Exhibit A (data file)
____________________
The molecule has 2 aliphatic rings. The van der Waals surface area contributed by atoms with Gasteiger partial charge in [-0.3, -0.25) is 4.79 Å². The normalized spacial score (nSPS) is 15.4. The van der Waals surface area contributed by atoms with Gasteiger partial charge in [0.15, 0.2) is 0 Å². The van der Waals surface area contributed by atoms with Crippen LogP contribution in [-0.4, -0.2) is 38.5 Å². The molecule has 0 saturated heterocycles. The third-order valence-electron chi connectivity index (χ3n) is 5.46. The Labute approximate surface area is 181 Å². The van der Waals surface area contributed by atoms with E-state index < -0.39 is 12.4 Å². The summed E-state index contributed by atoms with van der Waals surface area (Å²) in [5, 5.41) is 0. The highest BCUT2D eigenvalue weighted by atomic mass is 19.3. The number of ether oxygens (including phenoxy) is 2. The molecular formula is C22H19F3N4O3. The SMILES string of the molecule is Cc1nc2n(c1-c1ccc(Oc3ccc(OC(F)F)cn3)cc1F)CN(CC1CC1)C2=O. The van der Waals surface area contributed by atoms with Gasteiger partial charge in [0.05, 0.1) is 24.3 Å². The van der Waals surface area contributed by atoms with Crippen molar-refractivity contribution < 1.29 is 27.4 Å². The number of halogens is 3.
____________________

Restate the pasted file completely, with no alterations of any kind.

The molecule has 2 aliphatic rings. The van der Waals surface area contributed by atoms with Gasteiger partial charge in [-0.3, -0.25) is 4.79 Å². The normalized spacial score (nSPS) is 15.4. The van der Waals surface area contributed by atoms with Gasteiger partial charge in [0.15, 0.2) is 0 Å². The van der Waals surface area contributed by atoms with Crippen LogP contribution in [-0.4, -0.2) is 38.5 Å². The molecule has 0 saturated heterocycles. The third-order valence-electron chi connectivity index (χ3n) is 5.46. The Labute approximate surface area is 181 Å². The van der Waals surface area contributed by atoms with E-state index < -0.39 is 12.4 Å². The summed E-state index contributed by atoms with van der Waals surface area (Å²) in [5, 5.41) is 0. The highest BCUT2D eigenvalue weighted by atomic mass is 19.3. The number of ether oxygens (including phenoxy) is 2. The molecular formula is C22H19F3N4O3. The SMILES string of the molecule is Cc1nc2n(c1-c1ccc(Oc3ccc(OC(F)F)cn3)cc1F)CN(CC1CC1)C2=O. The van der Waals surface area contributed by atoms with Gasteiger partial charge in [0.05, 0.1) is 24.3 Å². The van der Waals surface area contributed by atoms with Crippen molar-refractivity contribution < 1.29 is 27.4 Å². The number of halogens is 3.